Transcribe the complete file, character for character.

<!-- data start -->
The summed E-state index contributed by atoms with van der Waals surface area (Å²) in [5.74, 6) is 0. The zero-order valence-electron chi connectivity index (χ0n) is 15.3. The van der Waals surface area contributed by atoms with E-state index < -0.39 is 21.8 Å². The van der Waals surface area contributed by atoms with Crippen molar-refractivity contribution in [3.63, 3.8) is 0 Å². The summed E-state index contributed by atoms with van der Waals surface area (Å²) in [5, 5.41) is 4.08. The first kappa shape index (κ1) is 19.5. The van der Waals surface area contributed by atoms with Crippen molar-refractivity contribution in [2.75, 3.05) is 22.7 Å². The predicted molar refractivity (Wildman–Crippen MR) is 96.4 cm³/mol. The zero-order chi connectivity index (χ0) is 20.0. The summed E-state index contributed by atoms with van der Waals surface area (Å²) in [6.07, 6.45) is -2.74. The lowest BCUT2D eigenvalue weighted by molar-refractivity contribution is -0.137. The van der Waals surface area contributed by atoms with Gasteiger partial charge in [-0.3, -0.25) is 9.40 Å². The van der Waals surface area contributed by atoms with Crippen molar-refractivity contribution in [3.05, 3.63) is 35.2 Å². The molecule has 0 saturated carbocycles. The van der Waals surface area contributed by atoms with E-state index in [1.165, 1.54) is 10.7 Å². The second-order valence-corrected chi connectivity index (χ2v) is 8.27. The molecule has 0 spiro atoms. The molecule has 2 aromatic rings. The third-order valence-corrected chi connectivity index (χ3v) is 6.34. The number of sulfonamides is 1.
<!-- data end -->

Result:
The summed E-state index contributed by atoms with van der Waals surface area (Å²) in [5.74, 6) is 0. The zero-order valence-electron chi connectivity index (χ0n) is 15.3. The van der Waals surface area contributed by atoms with E-state index < -0.39 is 21.8 Å². The van der Waals surface area contributed by atoms with Crippen molar-refractivity contribution in [3.63, 3.8) is 0 Å². The summed E-state index contributed by atoms with van der Waals surface area (Å²) in [5, 5.41) is 4.08. The first kappa shape index (κ1) is 19.5. The van der Waals surface area contributed by atoms with Crippen molar-refractivity contribution in [2.75, 3.05) is 22.7 Å². The predicted molar refractivity (Wildman–Crippen MR) is 96.4 cm³/mol. The zero-order chi connectivity index (χ0) is 20.0. The summed E-state index contributed by atoms with van der Waals surface area (Å²) in [6.07, 6.45) is -2.74. The lowest BCUT2D eigenvalue weighted by molar-refractivity contribution is -0.137. The van der Waals surface area contributed by atoms with Gasteiger partial charge in [-0.3, -0.25) is 9.40 Å². The van der Waals surface area contributed by atoms with Crippen molar-refractivity contribution in [3.05, 3.63) is 35.2 Å². The molecule has 0 saturated carbocycles. The van der Waals surface area contributed by atoms with E-state index in [1.165, 1.54) is 10.7 Å². The second-order valence-corrected chi connectivity index (χ2v) is 8.27. The molecule has 0 spiro atoms. The molecule has 2 aromatic rings. The third-order valence-corrected chi connectivity index (χ3v) is 6.34. The number of sulfonamides is 1.